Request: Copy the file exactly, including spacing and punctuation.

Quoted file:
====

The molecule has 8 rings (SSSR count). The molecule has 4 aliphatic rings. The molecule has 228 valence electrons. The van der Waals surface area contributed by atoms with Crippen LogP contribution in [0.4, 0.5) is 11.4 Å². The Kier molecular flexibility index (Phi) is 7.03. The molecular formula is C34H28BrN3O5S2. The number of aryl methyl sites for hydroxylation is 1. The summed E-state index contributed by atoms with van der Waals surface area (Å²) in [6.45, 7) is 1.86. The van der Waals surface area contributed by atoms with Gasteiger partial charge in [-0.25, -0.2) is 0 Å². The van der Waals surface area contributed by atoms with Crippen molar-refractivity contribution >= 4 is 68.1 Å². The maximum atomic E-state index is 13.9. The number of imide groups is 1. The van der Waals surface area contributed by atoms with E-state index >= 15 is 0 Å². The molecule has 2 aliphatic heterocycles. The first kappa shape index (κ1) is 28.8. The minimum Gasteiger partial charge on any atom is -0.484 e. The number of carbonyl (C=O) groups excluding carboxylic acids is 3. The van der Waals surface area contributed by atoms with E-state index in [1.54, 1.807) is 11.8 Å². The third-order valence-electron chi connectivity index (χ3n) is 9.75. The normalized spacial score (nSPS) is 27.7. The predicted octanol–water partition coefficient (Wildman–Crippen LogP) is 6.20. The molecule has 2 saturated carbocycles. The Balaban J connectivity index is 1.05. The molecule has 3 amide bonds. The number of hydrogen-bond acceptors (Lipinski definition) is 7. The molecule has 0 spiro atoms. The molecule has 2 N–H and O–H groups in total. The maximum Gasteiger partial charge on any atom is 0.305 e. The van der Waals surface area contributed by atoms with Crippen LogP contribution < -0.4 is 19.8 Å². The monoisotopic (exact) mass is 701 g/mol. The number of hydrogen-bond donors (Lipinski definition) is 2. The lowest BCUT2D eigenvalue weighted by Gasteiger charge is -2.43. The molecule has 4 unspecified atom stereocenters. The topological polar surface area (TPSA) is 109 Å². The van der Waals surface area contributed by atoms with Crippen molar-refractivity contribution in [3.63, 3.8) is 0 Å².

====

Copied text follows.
The molecule has 8 rings (SSSR count). The molecule has 4 aliphatic rings. The molecule has 228 valence electrons. The van der Waals surface area contributed by atoms with Crippen LogP contribution in [0.4, 0.5) is 11.4 Å². The Kier molecular flexibility index (Phi) is 7.03. The molecular formula is C34H28BrN3O5S2. The number of aryl methyl sites for hydroxylation is 1. The summed E-state index contributed by atoms with van der Waals surface area (Å²) in [6.45, 7) is 1.86. The van der Waals surface area contributed by atoms with Gasteiger partial charge in [-0.25, -0.2) is 0 Å². The van der Waals surface area contributed by atoms with Crippen molar-refractivity contribution >= 4 is 68.1 Å². The maximum atomic E-state index is 13.9. The number of imide groups is 1. The van der Waals surface area contributed by atoms with E-state index >= 15 is 0 Å². The molecule has 2 aliphatic heterocycles. The first kappa shape index (κ1) is 28.8. The minimum Gasteiger partial charge on any atom is -0.484 e. The number of carbonyl (C=O) groups excluding carboxylic acids is 3. The van der Waals surface area contributed by atoms with E-state index in [1.54, 1.807) is 11.8 Å². The third-order valence-electron chi connectivity index (χ3n) is 9.75. The normalized spacial score (nSPS) is 27.7. The predicted octanol–water partition coefficient (Wildman–Crippen LogP) is 6.20. The molecule has 2 saturated carbocycles. The Balaban J connectivity index is 1.05. The molecule has 3 amide bonds. The number of hydrogen-bond acceptors (Lipinski definition) is 7. The molecule has 0 spiro atoms. The molecule has 2 N–H and O–H groups in total. The maximum Gasteiger partial charge on any atom is 0.305 e. The van der Waals surface area contributed by atoms with Crippen LogP contribution < -0.4 is 19.8 Å². The monoisotopic (exact) mass is 701 g/mol. The number of hydrogen-bond donors (Lipinski definition) is 2. The lowest BCUT2D eigenvalue weighted by Gasteiger charge is -2.43. The molecule has 4 unspecified atom stereocenters. The topological polar surface area (TPSA) is 109 Å². The van der Waals surface area contributed by atoms with Crippen molar-refractivity contribution in [3.63, 3.8) is 0 Å².